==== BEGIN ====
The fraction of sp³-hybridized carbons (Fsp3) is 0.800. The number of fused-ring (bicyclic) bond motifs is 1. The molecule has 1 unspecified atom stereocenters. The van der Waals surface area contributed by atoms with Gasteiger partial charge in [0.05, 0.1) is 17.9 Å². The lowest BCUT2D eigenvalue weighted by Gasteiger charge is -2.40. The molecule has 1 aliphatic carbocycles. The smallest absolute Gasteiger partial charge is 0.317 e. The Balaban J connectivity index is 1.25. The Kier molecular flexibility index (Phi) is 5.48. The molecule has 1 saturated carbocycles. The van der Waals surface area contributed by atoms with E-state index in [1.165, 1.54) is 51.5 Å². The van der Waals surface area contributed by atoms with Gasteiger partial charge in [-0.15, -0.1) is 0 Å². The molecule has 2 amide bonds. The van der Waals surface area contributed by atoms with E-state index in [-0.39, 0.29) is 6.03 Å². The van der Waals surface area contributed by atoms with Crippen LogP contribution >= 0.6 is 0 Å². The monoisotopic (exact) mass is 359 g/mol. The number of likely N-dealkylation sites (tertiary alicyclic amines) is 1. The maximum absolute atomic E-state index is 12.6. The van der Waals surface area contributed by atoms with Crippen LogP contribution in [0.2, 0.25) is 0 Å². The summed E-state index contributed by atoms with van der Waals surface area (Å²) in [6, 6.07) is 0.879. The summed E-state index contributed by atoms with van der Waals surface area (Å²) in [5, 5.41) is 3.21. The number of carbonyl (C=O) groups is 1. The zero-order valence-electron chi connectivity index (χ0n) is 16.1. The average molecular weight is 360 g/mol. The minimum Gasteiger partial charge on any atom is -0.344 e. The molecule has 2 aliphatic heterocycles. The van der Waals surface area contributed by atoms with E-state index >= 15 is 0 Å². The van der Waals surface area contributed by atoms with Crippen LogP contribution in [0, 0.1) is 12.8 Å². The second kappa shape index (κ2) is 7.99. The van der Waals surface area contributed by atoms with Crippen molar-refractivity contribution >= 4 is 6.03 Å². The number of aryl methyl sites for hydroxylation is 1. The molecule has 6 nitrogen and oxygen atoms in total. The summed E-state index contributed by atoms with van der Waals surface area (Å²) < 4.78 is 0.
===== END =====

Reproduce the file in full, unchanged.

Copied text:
The fraction of sp³-hybridized carbons (Fsp3) is 0.800. The number of fused-ring (bicyclic) bond motifs is 1. The molecule has 1 unspecified atom stereocenters. The van der Waals surface area contributed by atoms with Gasteiger partial charge in [0.05, 0.1) is 17.9 Å². The lowest BCUT2D eigenvalue weighted by Gasteiger charge is -2.40. The molecule has 1 aliphatic carbocycles. The smallest absolute Gasteiger partial charge is 0.317 e. The Balaban J connectivity index is 1.25. The Kier molecular flexibility index (Phi) is 5.48. The molecule has 1 saturated carbocycles. The van der Waals surface area contributed by atoms with E-state index in [1.165, 1.54) is 51.5 Å². The van der Waals surface area contributed by atoms with Gasteiger partial charge in [-0.15, -0.1) is 0 Å². The molecule has 2 amide bonds. The van der Waals surface area contributed by atoms with E-state index in [-0.39, 0.29) is 6.03 Å². The van der Waals surface area contributed by atoms with Crippen LogP contribution >= 0.6 is 0 Å². The monoisotopic (exact) mass is 359 g/mol. The number of likely N-dealkylation sites (tertiary alicyclic amines) is 1. The maximum absolute atomic E-state index is 12.6. The van der Waals surface area contributed by atoms with Crippen LogP contribution in [0.2, 0.25) is 0 Å². The summed E-state index contributed by atoms with van der Waals surface area (Å²) in [6, 6.07) is 0.879. The summed E-state index contributed by atoms with van der Waals surface area (Å²) in [5, 5.41) is 3.21. The number of carbonyl (C=O) groups is 1. The zero-order valence-electron chi connectivity index (χ0n) is 16.1. The average molecular weight is 360 g/mol. The minimum Gasteiger partial charge on any atom is -0.344 e. The molecule has 2 aliphatic heterocycles. The van der Waals surface area contributed by atoms with E-state index >= 15 is 0 Å². The van der Waals surface area contributed by atoms with Crippen LogP contribution in [0, 0.1) is 12.8 Å². The second kappa shape index (κ2) is 7.99. The van der Waals surface area contributed by atoms with Crippen molar-refractivity contribution >= 4 is 6.03 Å². The number of aryl methyl sites for hydroxylation is 1. The molecule has 6 nitrogen and oxygen atoms in total. The summed E-state index contributed by atoms with van der Waals surface area (Å²) < 4.78 is 0.